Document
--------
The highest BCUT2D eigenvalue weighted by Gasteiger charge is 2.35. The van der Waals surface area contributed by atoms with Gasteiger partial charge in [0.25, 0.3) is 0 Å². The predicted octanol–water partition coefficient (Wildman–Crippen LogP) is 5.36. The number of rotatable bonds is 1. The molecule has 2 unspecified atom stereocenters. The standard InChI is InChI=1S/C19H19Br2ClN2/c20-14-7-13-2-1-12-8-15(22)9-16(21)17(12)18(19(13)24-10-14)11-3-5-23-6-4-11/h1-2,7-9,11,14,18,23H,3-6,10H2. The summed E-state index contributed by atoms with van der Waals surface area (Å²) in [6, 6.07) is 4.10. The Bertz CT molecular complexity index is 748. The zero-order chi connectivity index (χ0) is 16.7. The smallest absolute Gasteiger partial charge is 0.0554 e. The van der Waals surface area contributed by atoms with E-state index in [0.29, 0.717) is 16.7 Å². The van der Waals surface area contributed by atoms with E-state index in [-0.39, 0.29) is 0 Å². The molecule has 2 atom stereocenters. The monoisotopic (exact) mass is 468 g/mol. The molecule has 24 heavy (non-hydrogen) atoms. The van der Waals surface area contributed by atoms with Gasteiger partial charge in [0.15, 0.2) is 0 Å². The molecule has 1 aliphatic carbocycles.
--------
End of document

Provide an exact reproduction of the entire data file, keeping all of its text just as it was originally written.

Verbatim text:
The highest BCUT2D eigenvalue weighted by Gasteiger charge is 2.35. The van der Waals surface area contributed by atoms with Gasteiger partial charge in [0.25, 0.3) is 0 Å². The predicted octanol–water partition coefficient (Wildman–Crippen LogP) is 5.36. The number of rotatable bonds is 1. The molecule has 2 unspecified atom stereocenters. The standard InChI is InChI=1S/C19H19Br2ClN2/c20-14-7-13-2-1-12-8-15(22)9-16(21)17(12)18(19(13)24-10-14)11-3-5-23-6-4-11/h1-2,7-9,11,14,18,23H,3-6,10H2. The summed E-state index contributed by atoms with van der Waals surface area (Å²) in [6, 6.07) is 4.10. The Bertz CT molecular complexity index is 748. The zero-order chi connectivity index (χ0) is 16.7. The smallest absolute Gasteiger partial charge is 0.0554 e. The van der Waals surface area contributed by atoms with E-state index in [0.29, 0.717) is 16.7 Å². The van der Waals surface area contributed by atoms with E-state index in [-0.39, 0.29) is 0 Å². The molecule has 2 atom stereocenters. The monoisotopic (exact) mass is 468 g/mol. The molecule has 24 heavy (non-hydrogen) atoms. The van der Waals surface area contributed by atoms with Gasteiger partial charge in [0.15, 0.2) is 0 Å². The molecule has 1 aliphatic carbocycles.